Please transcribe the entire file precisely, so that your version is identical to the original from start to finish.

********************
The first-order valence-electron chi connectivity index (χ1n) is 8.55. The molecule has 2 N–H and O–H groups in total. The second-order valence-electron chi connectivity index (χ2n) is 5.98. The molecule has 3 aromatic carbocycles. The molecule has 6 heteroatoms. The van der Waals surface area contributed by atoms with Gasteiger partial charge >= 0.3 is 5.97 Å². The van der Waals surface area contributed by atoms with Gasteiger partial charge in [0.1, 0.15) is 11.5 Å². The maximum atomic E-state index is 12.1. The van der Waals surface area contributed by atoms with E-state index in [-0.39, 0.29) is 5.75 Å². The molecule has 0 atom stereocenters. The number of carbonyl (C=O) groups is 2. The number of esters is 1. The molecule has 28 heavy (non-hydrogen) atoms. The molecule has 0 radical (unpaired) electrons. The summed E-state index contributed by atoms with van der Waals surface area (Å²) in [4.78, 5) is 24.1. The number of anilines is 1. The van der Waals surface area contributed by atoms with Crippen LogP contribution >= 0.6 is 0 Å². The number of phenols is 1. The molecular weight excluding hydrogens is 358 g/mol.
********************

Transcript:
The first-order valence-electron chi connectivity index (χ1n) is 8.55. The molecule has 2 N–H and O–H groups in total. The second-order valence-electron chi connectivity index (χ2n) is 5.98. The molecule has 3 aromatic carbocycles. The molecule has 6 heteroatoms. The van der Waals surface area contributed by atoms with Gasteiger partial charge >= 0.3 is 5.97 Å². The van der Waals surface area contributed by atoms with Gasteiger partial charge in [0.1, 0.15) is 11.5 Å². The maximum atomic E-state index is 12.1. The van der Waals surface area contributed by atoms with E-state index in [-0.39, 0.29) is 5.75 Å². The molecule has 0 atom stereocenters. The number of carbonyl (C=O) groups is 2. The number of esters is 1. The molecule has 28 heavy (non-hydrogen) atoms. The molecule has 0 radical (unpaired) electrons. The summed E-state index contributed by atoms with van der Waals surface area (Å²) in [4.78, 5) is 24.1. The number of anilines is 1. The van der Waals surface area contributed by atoms with Crippen LogP contribution >= 0.6 is 0 Å². The number of phenols is 1. The molecular weight excluding hydrogens is 358 g/mol.